Managing Panic Attacks
What Is A Panic Attack?
The Diagnostic and Statistical Manual for Mental Disorders describes panic attacks as “an abrupt surge of intense fear or intense discomfort that reaches a peak within minutes, and during which time four or more of the following symptoms occur: accelerated heart rate, sweating, trembling, feeling short of breath, chest pain or discomfort, nausea, light-headed, chills or feeling flushed, numbness or tingling sensations, feeling detached from oneself, feelings of losing control, fear of dying.”
Panic attacks can be expected or unexpected. Expected panic attacks usually have a trigger where the individual is aware that he or she may come in contact with a fearful situation or event, i.e., an enclosed space or a public performance. Unexpected panic attacks appear to come from nowhere often causing individuals to seek emergency care out of fear that they are having a more serious health event. Unexpected panic attacks often leads to increased anticipation for when the next panic attack may strike.
How To Manage A Panic Attack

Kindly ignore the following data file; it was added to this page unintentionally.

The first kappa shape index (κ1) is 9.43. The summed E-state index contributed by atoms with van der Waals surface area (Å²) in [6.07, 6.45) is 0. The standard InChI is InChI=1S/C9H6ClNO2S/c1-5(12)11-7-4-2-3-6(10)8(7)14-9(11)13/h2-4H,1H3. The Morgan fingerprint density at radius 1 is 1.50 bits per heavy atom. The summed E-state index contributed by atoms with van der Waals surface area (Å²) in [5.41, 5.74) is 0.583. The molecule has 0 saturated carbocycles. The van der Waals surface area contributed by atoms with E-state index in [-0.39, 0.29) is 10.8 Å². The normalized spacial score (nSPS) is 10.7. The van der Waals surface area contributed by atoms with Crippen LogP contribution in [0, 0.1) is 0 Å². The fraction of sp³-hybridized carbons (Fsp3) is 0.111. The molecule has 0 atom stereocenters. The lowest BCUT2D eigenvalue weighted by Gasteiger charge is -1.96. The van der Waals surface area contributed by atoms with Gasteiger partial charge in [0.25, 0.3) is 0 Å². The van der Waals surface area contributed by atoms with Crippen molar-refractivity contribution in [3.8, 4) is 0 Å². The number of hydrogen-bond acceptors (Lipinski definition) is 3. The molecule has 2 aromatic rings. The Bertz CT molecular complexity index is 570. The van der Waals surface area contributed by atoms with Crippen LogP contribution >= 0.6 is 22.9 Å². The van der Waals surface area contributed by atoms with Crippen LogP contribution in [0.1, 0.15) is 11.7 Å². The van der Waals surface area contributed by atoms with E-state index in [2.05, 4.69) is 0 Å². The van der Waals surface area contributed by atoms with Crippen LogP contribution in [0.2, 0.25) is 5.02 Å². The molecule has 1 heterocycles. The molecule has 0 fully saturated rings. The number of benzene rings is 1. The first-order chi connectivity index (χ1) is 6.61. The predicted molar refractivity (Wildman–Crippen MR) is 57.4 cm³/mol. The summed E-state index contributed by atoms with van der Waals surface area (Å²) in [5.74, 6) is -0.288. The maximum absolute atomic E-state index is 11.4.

Most panic attacks are accompanied by fast, shallow breathing ,which leads to symptoms of light-headedness and tingling throughout your extremities.
- Take a nice deep breath, in though your nose to the count of five. Make sure you’re “breathing from your belly” and filling you lungs from the bottom up. Expel the breath from you mouth to another count of five. Continue this for 8-10 cycles.
- Sit or even lie down and begin to slowly tense and relax all the muscle groups of the body. Start at your toes and squeeze to the point of slight discomfort and then relax. Do this three times before moving up to your calves, thighs, buttocks, etc.
- Grounding is a way to reconnect with the present moment. Look around and start naming things you can observe; objects, colors, shapes, etc. Use your five senses to recognize the hear and now rather than the worries and other thoughts of fear in your head. You can also list your favorite movies, musicians or actors, etc.
Panic attacks can be debilitating. The more power you give to panic and anxiety, the the stronger they will grow. The key is to not allow your thoughts and fear to have any more control or continue to “rent space in your head.” As always, seek professional help if you feel that your panic and anxiety is unmanageable or seriously impacting your ability to function.